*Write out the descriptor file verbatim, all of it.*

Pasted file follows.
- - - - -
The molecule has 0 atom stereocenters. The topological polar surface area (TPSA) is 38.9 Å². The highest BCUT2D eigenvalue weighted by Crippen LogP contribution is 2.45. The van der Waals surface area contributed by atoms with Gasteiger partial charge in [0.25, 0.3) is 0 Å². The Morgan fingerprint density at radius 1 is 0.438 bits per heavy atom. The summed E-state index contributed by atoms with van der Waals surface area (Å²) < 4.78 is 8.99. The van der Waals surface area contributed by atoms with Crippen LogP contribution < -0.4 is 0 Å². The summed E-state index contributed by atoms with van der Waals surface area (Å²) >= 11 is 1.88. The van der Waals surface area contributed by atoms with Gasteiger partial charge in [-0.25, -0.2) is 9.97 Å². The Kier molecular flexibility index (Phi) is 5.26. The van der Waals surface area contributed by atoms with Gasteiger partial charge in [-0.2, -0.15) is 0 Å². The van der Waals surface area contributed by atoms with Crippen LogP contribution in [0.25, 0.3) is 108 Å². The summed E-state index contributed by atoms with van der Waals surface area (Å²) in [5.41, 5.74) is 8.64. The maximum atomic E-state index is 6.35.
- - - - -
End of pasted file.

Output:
The molecule has 0 atom stereocenters. The topological polar surface area (TPSA) is 38.9 Å². The highest BCUT2D eigenvalue weighted by Crippen LogP contribution is 2.45. The van der Waals surface area contributed by atoms with Gasteiger partial charge in [0.25, 0.3) is 0 Å². The Morgan fingerprint density at radius 1 is 0.438 bits per heavy atom. The summed E-state index contributed by atoms with van der Waals surface area (Å²) < 4.78 is 8.99. The van der Waals surface area contributed by atoms with Crippen LogP contribution < -0.4 is 0 Å². The summed E-state index contributed by atoms with van der Waals surface area (Å²) >= 11 is 1.88. The van der Waals surface area contributed by atoms with Gasteiger partial charge in [-0.25, -0.2) is 9.97 Å². The Kier molecular flexibility index (Phi) is 5.26. The van der Waals surface area contributed by atoms with Gasteiger partial charge in [-0.2, -0.15) is 0 Å². The van der Waals surface area contributed by atoms with Crippen LogP contribution in [0.25, 0.3) is 108 Å². The summed E-state index contributed by atoms with van der Waals surface area (Å²) in [5.41, 5.74) is 8.64. The maximum atomic E-state index is 6.35.